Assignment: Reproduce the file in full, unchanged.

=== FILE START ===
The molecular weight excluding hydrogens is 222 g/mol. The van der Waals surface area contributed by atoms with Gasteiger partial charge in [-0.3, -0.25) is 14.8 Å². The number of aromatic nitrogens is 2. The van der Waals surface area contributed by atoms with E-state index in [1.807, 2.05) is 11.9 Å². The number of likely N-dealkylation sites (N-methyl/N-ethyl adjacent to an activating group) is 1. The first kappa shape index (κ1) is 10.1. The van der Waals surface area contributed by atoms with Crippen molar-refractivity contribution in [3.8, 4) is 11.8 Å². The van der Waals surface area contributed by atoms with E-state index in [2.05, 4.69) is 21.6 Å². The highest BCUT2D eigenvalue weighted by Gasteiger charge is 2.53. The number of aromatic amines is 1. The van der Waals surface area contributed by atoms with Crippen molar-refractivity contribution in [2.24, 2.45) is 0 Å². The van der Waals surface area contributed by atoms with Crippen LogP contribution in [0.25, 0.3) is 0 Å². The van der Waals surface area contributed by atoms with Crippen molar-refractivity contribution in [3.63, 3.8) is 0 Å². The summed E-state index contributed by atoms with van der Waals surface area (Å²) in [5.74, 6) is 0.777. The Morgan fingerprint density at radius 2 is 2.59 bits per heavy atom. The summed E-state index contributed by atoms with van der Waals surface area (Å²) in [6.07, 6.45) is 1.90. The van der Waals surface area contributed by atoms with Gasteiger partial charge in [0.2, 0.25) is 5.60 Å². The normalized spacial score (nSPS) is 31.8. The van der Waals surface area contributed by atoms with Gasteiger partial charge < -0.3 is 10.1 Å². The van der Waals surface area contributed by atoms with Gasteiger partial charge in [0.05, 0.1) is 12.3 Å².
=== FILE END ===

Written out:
The molecular weight excluding hydrogens is 222 g/mol. The van der Waals surface area contributed by atoms with Gasteiger partial charge in [-0.3, -0.25) is 14.8 Å². The number of aromatic nitrogens is 2. The van der Waals surface area contributed by atoms with E-state index in [1.807, 2.05) is 11.9 Å². The number of likely N-dealkylation sites (N-methyl/N-ethyl adjacent to an activating group) is 1. The first kappa shape index (κ1) is 10.1. The van der Waals surface area contributed by atoms with Crippen molar-refractivity contribution in [3.8, 4) is 11.8 Å². The van der Waals surface area contributed by atoms with E-state index in [2.05, 4.69) is 21.6 Å². The highest BCUT2D eigenvalue weighted by Gasteiger charge is 2.53. The number of aromatic amines is 1. The van der Waals surface area contributed by atoms with Crippen molar-refractivity contribution in [2.24, 2.45) is 0 Å². The van der Waals surface area contributed by atoms with Crippen LogP contribution in [0.25, 0.3) is 0 Å². The van der Waals surface area contributed by atoms with Crippen molar-refractivity contribution in [3.63, 3.8) is 0 Å². The summed E-state index contributed by atoms with van der Waals surface area (Å²) in [5.74, 6) is 0.777. The Morgan fingerprint density at radius 2 is 2.59 bits per heavy atom. The summed E-state index contributed by atoms with van der Waals surface area (Å²) in [6.07, 6.45) is 1.90. The van der Waals surface area contributed by atoms with Gasteiger partial charge in [0.2, 0.25) is 5.60 Å². The normalized spacial score (nSPS) is 31.8. The van der Waals surface area contributed by atoms with Gasteiger partial charge < -0.3 is 10.1 Å². The van der Waals surface area contributed by atoms with Gasteiger partial charge in [0.05, 0.1) is 12.3 Å².